Modern manufacturers are under pressure from a variety of threats, finding their profits squeezed by rising materials costs, broken supply chains, resulting in materials shortages, and worker-availability crises. At the same time, they are struggling to evade new emerging threats, such as ransomware and theft of intellectual property.

Even as they attempt to address these threats (or at least mitigate the damage they cause), manufacturing leaders are facing lost production hours due to downtime (323 production hours a year on average), shrinking profit margins from the competition, and ever-evolving safety and compliance mandates that can require product design and factory line changes. Faced with this onslaught of obligations, it is evident manufacturers can no longer afford to overlook any potential source of insight that can increase their operating productivity.

The good news, as research firm McKinsey noted in a recent analysis, is that two of these pressures — productivity and profitability — can be mitigated through the effective use of manufacturing data analytics. Furthermore, while much has been written about how automation can potentially increase liability (think failing robot cars), effective data analytics are a key to reducing it.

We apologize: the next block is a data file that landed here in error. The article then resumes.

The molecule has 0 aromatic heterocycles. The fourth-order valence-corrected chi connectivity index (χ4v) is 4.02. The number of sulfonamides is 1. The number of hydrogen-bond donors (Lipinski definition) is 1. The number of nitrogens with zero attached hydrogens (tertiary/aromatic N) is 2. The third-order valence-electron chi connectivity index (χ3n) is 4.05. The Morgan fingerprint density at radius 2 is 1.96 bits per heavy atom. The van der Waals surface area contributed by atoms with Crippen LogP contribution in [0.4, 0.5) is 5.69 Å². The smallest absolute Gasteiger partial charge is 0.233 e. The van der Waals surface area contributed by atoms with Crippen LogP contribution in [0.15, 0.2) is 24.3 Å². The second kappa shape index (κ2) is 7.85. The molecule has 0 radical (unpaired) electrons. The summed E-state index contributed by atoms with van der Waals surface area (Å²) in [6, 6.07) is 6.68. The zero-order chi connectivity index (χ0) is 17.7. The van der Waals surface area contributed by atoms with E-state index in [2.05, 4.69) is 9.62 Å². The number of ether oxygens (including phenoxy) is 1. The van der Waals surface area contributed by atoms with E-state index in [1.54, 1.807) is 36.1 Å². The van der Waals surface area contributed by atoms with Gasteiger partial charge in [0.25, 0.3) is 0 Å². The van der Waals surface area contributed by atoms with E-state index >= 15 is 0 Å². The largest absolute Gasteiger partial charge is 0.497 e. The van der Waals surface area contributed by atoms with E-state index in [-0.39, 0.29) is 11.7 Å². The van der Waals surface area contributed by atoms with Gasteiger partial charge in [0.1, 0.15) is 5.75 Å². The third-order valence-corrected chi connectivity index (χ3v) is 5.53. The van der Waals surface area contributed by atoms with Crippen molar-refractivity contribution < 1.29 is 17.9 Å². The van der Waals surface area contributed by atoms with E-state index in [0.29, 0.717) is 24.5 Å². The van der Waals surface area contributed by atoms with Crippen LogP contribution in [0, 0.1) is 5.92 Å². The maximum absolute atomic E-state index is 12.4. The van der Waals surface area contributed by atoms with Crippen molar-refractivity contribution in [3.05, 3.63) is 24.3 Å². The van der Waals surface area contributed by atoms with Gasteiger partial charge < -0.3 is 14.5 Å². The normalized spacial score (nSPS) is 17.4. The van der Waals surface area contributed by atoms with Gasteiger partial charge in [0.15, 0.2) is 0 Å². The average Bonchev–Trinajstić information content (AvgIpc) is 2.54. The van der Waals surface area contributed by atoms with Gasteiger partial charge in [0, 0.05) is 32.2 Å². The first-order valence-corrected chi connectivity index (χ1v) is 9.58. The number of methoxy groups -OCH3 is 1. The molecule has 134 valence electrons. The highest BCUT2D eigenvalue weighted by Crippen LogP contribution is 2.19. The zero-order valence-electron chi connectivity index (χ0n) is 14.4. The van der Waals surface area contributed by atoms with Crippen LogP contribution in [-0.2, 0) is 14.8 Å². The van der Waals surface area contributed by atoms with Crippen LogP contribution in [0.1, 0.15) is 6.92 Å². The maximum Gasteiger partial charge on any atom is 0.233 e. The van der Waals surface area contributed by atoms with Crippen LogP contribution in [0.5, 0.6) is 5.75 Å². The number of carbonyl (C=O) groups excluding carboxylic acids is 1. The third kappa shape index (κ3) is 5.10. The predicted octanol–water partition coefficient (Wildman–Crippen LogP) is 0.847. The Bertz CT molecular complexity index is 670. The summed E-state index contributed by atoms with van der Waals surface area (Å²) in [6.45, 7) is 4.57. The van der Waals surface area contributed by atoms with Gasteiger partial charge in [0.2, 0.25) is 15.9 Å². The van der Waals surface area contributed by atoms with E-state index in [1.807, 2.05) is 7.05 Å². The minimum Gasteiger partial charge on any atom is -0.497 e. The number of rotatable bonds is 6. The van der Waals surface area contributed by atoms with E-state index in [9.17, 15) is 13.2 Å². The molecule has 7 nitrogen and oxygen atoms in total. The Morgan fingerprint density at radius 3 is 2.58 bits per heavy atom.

In the quest for solutions to these challenges, I-care analysts have developed a list of questions that decision-makers should ask themselves.

The answers will help them identify where they fall, in terms of gathering and utilizing the data available to them through industrial sensors and then putting it to work to boost their productivity and their profits.

  • Can we monitor our machines and processes in real-time? 
  • Can we understand problems in the context of history and trends? 
  • Can we use this data to solve the problems we identify before they cost us money? 
  • Once solved, can we monitor the situation moving forward to ensure it is resolved? 
  • Can we measure the ROI of solving this problem?

If the answer is “No” to any of these questions, it’s time for leadership to take a deeper dive into the data available to them. They can work backward from there to understand what gaps exist in their ability to understand manufacturing data in context.

Putting historical data to productive use enables leadership to make more informed, effective decisions regarding their equipment. The outcome is predictability and reduced failure rates that are critical to operational excellence.